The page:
In the scope of his duty to determine the object or objects in appellant's luggage which caused the magnetometer to give a high reading, the marshal was entitled to open the laundry bag and search its contents. When he looked inside, and saw marijuana in plain sight in two clear plastic or cellophane bags, he was, of course, entitled to seize the contraband which not only was in plain sight but also emitted the odor of marijuana. (People v. McKinnon, 7 Cal.3d 899, 917, 103 Cal.Rptr. 897, 500 P.2d 1097; People v. Lanthier, 5 Cal.3d 751, 756, 97 Cal.Rptr. 297, 488 P.2d 625; People v. Miller, 33 Cal.App.3d 191, 194—196, 108 Cal.Rptr. 788.)3 Although it was not the marshal's duty to search for narcotics, he was not required to blind himself to the felony being committed in his presence, and he was authorized to arrest appellant for it. In People v. Hyde, Supra 12 Cal.3d at page 166, 115 Cal.Rptr. at page 362, 524 P.2d at page 834, the court stated: ‘The fact that airport searches, by virtue of sheer numbers, will inevitably lead to the detection of some individuals involved in criminal conduct unrelated to the commandeering or destruction of aircraft does not alter the fundamentally administrative character of the screening procedure. If the initial intrusion is justificable as part of a regulatory effort to prevent the hijacking of airplanes, the incidental discovery of contraband does not offend the Fourth Amendment.’ (See People v. Lacey, 30 Cal.App.3d 170, 175—176, 105 Cal.Rptr. 72.)
Finally, appellant contends that the search of the laundry bag was illegal in the absence of proof that the marshal advised appellant that he could avoid the search by choosing instead not to board the airplane, citing United States v. Meulener, 351 F.Supp. 1284, 1289 (C.D.Cal.1972). (See also United States v. Davis, 482 F.2d 893, 910—911 (9th Cir. 1973).)4 This contention is without merit. The boarding search in Davis was conducted in March 1971, over a year before the search in this case, before the issuance of federal regulations mandating preboarding screening of passengers in February 19725 and before the widespread publicity given to the passenger screening program. Davis recognizes that ‘(i)t may well be that under the persent airport screening program, operating pursuant to current regulations, the alternatives presented to a potential passenger approaching the screening area are so self-evident that his election to attempt to board necessarily manifests acquiescence in the initiation of the screening process.’ (482 F.2d at p. 914.) Once the screening process has begun, its validity is measured by its reasonableness in scope, not by a theory of consent. (People v. Hyde, Supra, 12 Cal.3d at pp. 162 fn. 2, 169, 115 Cal.Rptr. 358, 524 P.2d 830.) Thus it is not fatal to the validity of the search that the marshal does not advise the passenger that he may withdraw from the flight rather than submit to a search. As stated in United States v. Albarado, 495 F.2d 799, 808 (2d Cir. 1974): ‘Because, however, as we view it, the legality of the search does not rest on a ‘consent’ theory, but rather on the reasonableness of the total circumstances, The fact that a passenger may withdraw at any time plus the general knowledge that one is subject to a search if one flies is sufficient in light of the otherwise minimized invasion of the passengers' privacy.' (Fn. omitted; emphasis in original.)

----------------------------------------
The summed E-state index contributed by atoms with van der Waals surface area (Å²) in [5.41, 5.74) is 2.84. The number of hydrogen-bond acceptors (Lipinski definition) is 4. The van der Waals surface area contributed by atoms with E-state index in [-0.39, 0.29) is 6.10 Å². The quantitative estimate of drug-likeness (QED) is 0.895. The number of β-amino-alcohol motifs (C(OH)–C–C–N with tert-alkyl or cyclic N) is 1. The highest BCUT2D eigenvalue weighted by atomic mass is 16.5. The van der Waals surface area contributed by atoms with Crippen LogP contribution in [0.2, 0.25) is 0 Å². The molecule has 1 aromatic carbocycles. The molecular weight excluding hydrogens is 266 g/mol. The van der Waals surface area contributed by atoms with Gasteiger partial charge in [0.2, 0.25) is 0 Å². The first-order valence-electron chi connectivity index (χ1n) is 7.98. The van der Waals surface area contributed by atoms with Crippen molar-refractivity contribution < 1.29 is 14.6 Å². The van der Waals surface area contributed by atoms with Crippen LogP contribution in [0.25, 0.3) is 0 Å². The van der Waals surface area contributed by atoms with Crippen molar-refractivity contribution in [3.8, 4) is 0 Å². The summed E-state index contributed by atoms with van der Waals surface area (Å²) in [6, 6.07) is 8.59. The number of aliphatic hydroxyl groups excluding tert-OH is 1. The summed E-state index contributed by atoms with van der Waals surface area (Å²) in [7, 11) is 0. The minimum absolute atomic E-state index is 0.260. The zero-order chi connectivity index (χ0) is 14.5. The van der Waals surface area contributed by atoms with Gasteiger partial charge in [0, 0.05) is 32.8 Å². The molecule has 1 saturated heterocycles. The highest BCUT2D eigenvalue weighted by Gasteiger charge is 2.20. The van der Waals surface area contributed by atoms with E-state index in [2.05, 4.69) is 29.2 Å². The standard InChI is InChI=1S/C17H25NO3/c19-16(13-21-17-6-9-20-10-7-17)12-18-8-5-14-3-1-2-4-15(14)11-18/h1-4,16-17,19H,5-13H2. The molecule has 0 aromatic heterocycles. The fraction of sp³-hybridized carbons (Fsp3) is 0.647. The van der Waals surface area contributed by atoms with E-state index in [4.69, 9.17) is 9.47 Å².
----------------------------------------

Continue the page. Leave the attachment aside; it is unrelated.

The references in People v. Hyde, Supra, to a passenger's avoiding a search by electing not to board the airplane6 are in the context of the general observation that potential travelers know in advance that they can avoid a search of carry-on luggage either by choosing a different means of transportation or by the simple expedient of checking all baggage rather than carrying it on board.7